Krittika case: US says immunity law not violated
US State Department has insisted that there was no violation of international law on diplomatic immunity in the arrest of the Indian diplomat`s daughter in New York.
Washington: The US State Department has insisted that there was no violation of international law on diplomatic immunity in the arrest of the Indian diplomat`s daughter in New York, while acknowledging that the Indian embassy here had lodged a "strong protest" against the arrest.
"Yes", the State Department said when asked if it received any official protest from the Indian government regarding the February 08 detention of Krittika Biswas, daughter of Vice Consul, Indian Consulate General in New York.
"The Indian embassy also `lodge(d) a strong protest` of the arrest and detention of Ms Biswas in a diplomatic note on April 13, when it advised the Department that the charges against Ms Biswas had been withdrawn and her suspension from school had been withdrawn and expunged," the State Department said.
The US Government has the utmost respect for India`s diplomatic and consular personnel and the tremendous work that they are doing in support of US-Indian relations, it said.
"We value our partnership with India and attach great importance to the presence of Indian diplomatic and consular representatives in the United States, and we sympathise with Ms Biswas and her family," it said.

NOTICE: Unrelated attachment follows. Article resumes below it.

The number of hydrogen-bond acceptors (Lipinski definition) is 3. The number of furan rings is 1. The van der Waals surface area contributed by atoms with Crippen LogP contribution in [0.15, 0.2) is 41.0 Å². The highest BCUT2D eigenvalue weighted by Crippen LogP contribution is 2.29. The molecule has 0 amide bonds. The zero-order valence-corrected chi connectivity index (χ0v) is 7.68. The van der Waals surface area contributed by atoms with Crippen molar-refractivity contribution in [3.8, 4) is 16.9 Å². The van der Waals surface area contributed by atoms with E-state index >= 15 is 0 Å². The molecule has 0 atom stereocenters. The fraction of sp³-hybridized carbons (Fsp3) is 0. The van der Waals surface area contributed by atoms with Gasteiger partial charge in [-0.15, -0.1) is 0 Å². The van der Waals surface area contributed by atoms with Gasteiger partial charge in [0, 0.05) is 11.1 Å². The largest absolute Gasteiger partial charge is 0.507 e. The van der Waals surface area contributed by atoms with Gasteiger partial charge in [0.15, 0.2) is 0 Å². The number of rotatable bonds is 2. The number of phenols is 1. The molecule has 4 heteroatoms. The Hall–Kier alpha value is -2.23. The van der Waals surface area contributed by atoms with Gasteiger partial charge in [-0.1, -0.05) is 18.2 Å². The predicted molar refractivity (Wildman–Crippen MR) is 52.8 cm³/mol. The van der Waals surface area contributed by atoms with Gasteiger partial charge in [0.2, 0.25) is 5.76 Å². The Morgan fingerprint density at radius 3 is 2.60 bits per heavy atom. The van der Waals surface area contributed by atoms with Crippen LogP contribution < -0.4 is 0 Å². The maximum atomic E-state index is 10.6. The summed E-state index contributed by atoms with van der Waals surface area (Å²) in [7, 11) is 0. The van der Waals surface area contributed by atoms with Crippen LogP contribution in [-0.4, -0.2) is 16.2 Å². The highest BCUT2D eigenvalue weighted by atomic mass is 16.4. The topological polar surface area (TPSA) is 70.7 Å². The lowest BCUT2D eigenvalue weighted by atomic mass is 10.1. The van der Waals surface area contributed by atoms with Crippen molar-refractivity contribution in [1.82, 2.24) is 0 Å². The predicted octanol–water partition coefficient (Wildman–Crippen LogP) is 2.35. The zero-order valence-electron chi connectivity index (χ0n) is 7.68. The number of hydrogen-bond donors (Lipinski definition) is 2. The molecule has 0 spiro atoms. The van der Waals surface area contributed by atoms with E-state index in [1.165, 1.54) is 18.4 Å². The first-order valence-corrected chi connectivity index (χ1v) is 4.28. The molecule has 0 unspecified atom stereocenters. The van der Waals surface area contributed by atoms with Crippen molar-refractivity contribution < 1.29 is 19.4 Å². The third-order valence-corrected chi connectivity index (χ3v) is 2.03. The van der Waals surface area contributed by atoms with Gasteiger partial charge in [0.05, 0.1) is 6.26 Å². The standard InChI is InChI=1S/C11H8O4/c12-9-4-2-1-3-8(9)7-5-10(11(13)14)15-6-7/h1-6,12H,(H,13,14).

However, it insisted that family members of consular officers do not enjoy immunity from arrest.
"The family member of a consular officer, such as Ms Biswas, does not enjoy immunity from arrest or from criminal or civil jurisdiction under the Vienna Convention on Consular Relations," said the State Department.
Biswas last month sued New York City`s government for USD 1.5 million for wrongful arrest on the suspicion of sending obscene emails to her teacher in Queens` John Browne High School. The 18-year-old daughter of the vice counsel at Indian Consulate in Manhattan, Debashish Biswas, also claimed that she was ill-treated in the prison.
Her lawyer Ravi Batra said that her more than 24-hour arrest was a violation of international law, federal law as well as state and city law, and that neither her father nor the Consulate General of India, Prabhu Dayal, were informed of the arrest.
It had later emerged that Biswas did not send the e-mails and the school authorities eventually allowed her back to the school after the real culprit was found.